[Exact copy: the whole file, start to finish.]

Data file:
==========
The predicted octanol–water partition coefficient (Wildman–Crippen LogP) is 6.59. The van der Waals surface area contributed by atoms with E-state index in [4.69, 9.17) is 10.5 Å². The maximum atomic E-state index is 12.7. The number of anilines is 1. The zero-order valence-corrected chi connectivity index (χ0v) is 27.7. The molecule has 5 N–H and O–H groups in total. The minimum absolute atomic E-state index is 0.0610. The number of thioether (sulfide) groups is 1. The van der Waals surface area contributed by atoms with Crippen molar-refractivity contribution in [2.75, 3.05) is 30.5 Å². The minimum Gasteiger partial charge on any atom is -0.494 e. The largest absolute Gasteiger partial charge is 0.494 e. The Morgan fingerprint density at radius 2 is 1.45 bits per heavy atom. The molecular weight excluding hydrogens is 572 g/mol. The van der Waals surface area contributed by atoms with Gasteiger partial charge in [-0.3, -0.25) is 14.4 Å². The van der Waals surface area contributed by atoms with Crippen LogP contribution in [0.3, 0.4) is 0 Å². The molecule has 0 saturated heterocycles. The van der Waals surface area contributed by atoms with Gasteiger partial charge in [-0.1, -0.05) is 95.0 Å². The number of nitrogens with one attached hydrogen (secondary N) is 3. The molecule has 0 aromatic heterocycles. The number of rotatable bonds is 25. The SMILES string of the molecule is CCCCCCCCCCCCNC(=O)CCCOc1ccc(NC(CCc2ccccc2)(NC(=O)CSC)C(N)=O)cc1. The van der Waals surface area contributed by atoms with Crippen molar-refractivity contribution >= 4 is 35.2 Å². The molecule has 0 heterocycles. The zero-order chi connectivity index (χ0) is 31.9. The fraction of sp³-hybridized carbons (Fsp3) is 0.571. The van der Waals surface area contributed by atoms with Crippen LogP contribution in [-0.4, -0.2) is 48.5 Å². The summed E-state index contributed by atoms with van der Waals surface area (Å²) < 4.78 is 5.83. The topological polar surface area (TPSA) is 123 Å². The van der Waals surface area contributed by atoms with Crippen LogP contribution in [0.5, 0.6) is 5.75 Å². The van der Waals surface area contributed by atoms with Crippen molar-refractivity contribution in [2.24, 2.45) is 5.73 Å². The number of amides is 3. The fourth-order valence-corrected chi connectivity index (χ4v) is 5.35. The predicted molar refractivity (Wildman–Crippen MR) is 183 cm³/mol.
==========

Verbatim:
The predicted octanol–water partition coefficient (Wildman–Crippen LogP) is 6.59. The van der Waals surface area contributed by atoms with E-state index in [4.69, 9.17) is 10.5 Å². The maximum atomic E-state index is 12.7. The number of anilines is 1. The zero-order valence-corrected chi connectivity index (χ0v) is 27.7. The molecule has 5 N–H and O–H groups in total. The minimum absolute atomic E-state index is 0.0610. The number of thioether (sulfide) groups is 1. The van der Waals surface area contributed by atoms with Crippen molar-refractivity contribution in [2.75, 3.05) is 30.5 Å². The minimum Gasteiger partial charge on any atom is -0.494 e. The largest absolute Gasteiger partial charge is 0.494 e. The Morgan fingerprint density at radius 2 is 1.45 bits per heavy atom. The molecular weight excluding hydrogens is 572 g/mol. The van der Waals surface area contributed by atoms with Gasteiger partial charge in [-0.3, -0.25) is 14.4 Å². The van der Waals surface area contributed by atoms with Crippen LogP contribution in [0.3, 0.4) is 0 Å². The molecule has 0 saturated heterocycles. The van der Waals surface area contributed by atoms with Gasteiger partial charge in [-0.1, -0.05) is 95.0 Å². The number of nitrogens with one attached hydrogen (secondary N) is 3. The molecule has 0 aromatic heterocycles. The number of rotatable bonds is 25. The SMILES string of the molecule is CCCCCCCCCCCCNC(=O)CCCOc1ccc(NC(CCc2ccccc2)(NC(=O)CSC)C(N)=O)cc1. The van der Waals surface area contributed by atoms with Crippen molar-refractivity contribution >= 4 is 35.2 Å². The molecule has 0 heterocycles. The zero-order chi connectivity index (χ0) is 31.9. The fraction of sp³-hybridized carbons (Fsp3) is 0.571. The van der Waals surface area contributed by atoms with Crippen LogP contribution in [-0.4, -0.2) is 48.5 Å². The summed E-state index contributed by atoms with van der Waals surface area (Å²) < 4.78 is 5.83. The topological polar surface area (TPSA) is 123 Å². The van der Waals surface area contributed by atoms with Crippen LogP contribution in [0.5, 0.6) is 5.75 Å². The van der Waals surface area contributed by atoms with Crippen molar-refractivity contribution in [2.24, 2.45) is 5.73 Å². The number of amides is 3. The fourth-order valence-corrected chi connectivity index (χ4v) is 5.35. The predicted molar refractivity (Wildman–Crippen MR) is 183 cm³/mol.